O’Brien Hall Earns LEED Gold Certification



It’s official! See the article from the University of Rochester newsroom:

The University of Rochester’s newest campus residence, O’Brien Hall, has earned LEED® Gold certification, established by the U.S. Green Building Council (USGBC) and verified by the Green Building Certification Institute (GBCI) for its sustainable construction, landscaping, and operations. O’Brien Hall is the first LEED-recognized building on River Campus and joins the Medical Center’s Saunders Research Building—also LEED Gold—in the University’s official portfolio.


LEED (Leadership in Energy and Environmental Design) is the nation’s pre-eminent recognition program for high-performance green buildings, awarding certification at the levels of certified, silver, gold, and platinum based on ratings in water efficiency, energy and atmosphere, material and resources, sustainable sites, indoor environmental quality, and innovation and design process.


“O’Brien Hall provides our students with an outstanding residence in which to live and study, and now proudly bears LEED Gold recognition for its energy efficiency and sustainable design,” said Ronald Paprocki, senior vice president for administration and finance and member of the University’s Council on Sustainability. “I commend the project team for their commitment to achieving this high USGBC standard. This designation furthers the University’s well-established commitment to sustainable operations and development.”


“Buildings are a prime example of how human systems integrate with natural systems,” said Rick Fedrizzi, president, CEO and founding chair of the USGBC. “The O’Brien Hall project efficiently uses our natural resources and makes an immediate, positive impact on our planet, which will tremendously benefit future generations to come.”


Named for the University’s eighth president Dennis O’Brien, the five-story, 150-student residence hall overlooking the Genesee River opened in the fall 2012 semester to sophomores, juniors and seniors. The courtyard, which unifies O’Brien Hall with Wilder and Anderson towers and the Sage Art Center, was also redesigned at the same time as O’Brien Hall’s construction.  The four-building complex was renamed Jackson Court for President Emeritus Thomas Jackson, the University’s ninth president.


The first residence hall to be built on River Campus in 42 years, O’Brien Hall features a design dramatically different from other student-living spaces, with upper floors offering more study rooms and lounges, and first-floor common areas designed to accommodate meetings, events, music and dance rehearsals, and other activities.


Overall, O’Brien Hall uses 26 percent less energy usage than a baseline building. Among its sustainable features that led to LEED Gold recognition are:


  • Nearly 30 percent of all building materials used in construction included content from recycled sources, and 32 percent were extracted and manufactured within 500 miles of the project site. Ninety-two percent of all non-hazardous construction debris was diverted from landfills and incinerators.  All materials used in constructing the building are below LEED-required volatile organic compound (VOC) limits.  All furniture and wall finishes are low-VOC, as well.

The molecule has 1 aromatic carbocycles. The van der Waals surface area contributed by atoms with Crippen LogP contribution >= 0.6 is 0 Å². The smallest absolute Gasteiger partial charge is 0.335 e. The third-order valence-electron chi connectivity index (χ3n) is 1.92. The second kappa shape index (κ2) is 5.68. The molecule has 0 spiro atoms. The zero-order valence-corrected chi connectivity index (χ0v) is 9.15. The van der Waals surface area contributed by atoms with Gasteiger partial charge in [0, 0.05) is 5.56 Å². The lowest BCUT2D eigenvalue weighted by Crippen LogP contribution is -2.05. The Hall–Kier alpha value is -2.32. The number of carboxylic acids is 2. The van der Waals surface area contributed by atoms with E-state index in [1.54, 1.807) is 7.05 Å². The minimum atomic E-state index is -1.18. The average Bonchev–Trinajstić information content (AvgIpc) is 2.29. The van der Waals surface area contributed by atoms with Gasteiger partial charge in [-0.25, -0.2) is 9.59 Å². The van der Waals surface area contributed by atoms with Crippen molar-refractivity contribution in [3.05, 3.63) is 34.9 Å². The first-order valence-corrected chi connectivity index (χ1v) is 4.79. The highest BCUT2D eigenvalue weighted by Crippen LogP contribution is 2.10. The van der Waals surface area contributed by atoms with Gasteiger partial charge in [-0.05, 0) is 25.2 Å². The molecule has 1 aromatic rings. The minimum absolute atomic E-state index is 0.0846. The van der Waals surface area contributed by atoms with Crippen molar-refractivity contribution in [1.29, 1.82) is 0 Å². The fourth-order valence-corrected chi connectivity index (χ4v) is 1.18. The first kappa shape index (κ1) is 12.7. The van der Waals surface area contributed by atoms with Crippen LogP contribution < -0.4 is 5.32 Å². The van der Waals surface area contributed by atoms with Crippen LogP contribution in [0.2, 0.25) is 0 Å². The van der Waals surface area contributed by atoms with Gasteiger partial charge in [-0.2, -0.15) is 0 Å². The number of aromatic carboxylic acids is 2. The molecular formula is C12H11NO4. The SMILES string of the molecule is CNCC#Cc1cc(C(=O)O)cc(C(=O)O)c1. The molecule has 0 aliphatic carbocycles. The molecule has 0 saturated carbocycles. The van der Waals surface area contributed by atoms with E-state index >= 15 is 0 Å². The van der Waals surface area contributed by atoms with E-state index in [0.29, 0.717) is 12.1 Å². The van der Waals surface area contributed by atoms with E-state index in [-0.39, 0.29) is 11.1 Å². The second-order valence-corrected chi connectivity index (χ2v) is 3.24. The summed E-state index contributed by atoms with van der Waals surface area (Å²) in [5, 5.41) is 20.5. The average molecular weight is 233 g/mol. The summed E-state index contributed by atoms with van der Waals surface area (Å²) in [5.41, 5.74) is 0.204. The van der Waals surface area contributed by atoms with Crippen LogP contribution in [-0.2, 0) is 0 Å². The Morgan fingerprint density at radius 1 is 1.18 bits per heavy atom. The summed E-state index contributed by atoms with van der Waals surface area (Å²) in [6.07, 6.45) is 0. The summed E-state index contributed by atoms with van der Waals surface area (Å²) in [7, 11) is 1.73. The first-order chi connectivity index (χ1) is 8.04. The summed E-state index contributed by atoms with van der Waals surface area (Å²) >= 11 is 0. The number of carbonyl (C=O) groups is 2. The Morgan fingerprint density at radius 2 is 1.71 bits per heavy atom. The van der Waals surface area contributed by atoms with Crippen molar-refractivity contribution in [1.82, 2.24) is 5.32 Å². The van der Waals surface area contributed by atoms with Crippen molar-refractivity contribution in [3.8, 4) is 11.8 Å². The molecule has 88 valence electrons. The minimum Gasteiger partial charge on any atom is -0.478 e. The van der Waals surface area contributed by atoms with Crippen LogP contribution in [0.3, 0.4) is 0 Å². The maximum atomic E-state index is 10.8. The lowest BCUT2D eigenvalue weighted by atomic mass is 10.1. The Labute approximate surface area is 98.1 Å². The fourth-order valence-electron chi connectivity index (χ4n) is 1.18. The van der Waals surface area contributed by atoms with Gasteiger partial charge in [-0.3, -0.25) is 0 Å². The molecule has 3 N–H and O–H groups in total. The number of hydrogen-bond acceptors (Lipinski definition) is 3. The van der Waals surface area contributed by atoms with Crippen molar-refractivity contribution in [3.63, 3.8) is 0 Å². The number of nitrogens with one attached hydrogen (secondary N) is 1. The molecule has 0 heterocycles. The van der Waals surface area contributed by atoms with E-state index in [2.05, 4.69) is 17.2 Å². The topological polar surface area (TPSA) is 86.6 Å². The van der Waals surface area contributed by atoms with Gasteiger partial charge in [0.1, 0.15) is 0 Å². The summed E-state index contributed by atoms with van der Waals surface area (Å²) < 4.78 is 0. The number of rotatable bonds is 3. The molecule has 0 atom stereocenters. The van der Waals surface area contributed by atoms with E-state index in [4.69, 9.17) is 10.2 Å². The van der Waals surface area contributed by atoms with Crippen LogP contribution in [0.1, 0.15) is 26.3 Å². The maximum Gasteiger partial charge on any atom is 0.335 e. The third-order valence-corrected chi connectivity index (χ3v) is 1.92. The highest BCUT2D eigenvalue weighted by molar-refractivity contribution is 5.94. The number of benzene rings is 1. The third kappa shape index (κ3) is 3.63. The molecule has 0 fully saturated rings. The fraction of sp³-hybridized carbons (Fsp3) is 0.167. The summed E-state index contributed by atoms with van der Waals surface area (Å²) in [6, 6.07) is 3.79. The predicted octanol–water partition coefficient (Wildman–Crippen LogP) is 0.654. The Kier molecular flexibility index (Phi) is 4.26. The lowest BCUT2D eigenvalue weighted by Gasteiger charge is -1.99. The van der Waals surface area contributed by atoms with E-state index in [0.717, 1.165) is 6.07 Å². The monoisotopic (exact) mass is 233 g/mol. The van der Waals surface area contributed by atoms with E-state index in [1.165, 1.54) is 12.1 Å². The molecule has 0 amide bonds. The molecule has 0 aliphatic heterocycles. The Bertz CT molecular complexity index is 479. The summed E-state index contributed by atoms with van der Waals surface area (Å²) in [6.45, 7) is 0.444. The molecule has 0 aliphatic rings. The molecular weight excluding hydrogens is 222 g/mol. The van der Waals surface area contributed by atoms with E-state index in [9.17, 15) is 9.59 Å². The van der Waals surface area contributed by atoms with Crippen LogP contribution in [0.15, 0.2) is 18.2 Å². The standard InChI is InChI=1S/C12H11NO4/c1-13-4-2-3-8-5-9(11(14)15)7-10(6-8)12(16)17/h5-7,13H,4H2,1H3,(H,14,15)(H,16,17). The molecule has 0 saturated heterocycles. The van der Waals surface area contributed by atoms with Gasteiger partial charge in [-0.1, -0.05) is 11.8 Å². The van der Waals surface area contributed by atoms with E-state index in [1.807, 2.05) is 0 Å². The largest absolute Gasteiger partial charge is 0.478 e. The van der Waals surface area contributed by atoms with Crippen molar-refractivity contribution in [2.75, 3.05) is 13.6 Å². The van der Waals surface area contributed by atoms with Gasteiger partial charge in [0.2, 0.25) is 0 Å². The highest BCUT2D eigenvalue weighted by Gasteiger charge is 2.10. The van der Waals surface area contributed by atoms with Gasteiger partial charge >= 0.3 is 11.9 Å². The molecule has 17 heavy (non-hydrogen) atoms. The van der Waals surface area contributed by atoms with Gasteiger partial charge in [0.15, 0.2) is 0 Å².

• Bioretention basins and other landscaping measures treat 80 percent of storm water, helping to limit the disruption to natural hydrology and reduce runoff from hardscape. Reducing the overall hardscape are new plantings native to the region, and selections that require little to no irrigation.
  • A bicycle storage room holds 36 bikes, in addition to numerous outdoor racks in Jackson Court.
  • A highly reflective white roof and a vegetative “green” roof help to cool the building in the summer, minimize “urban heat island” effect, and reduce the amount of energy used for heating.  O’Brien’s green roof consists of native, low-maintenance plantings.
  • Monitors in every room gauge the amount of CO2 and automatically adjust outside air volumes; individual thermostats efficiently heat or cool each room.
  • High-efficiency LED lights are used outside of the building.  Inside, room occupancy sensors control and limit unneeded lighting.
  • Lounges feature ceiling-high windows that infuse the spaces with natural light and heat.
  • Each student room has at least one large operable window, allowing for increased sunlight and air circulation. Additionally, a sun-lit stairwell overlooks the Genesee River and invites residents to take the stairs when possible.
  • Water usage is reduced by 53 percent through the use of efficient plumbing fixtures such as dual flush toilets and sensor controlled faucets, helping reduce the burden on municipal water systems.
  • O’Brien Hall is built with an extensive insulation system called a “thermal envelope.” The high-performance insulation foam in the walls and ceilings helps to reduce the amount of energy needed to heat and cool the building.
  • The building ventilation system uses high-efficiency air filters, enhancing indoor air quality and comfort.


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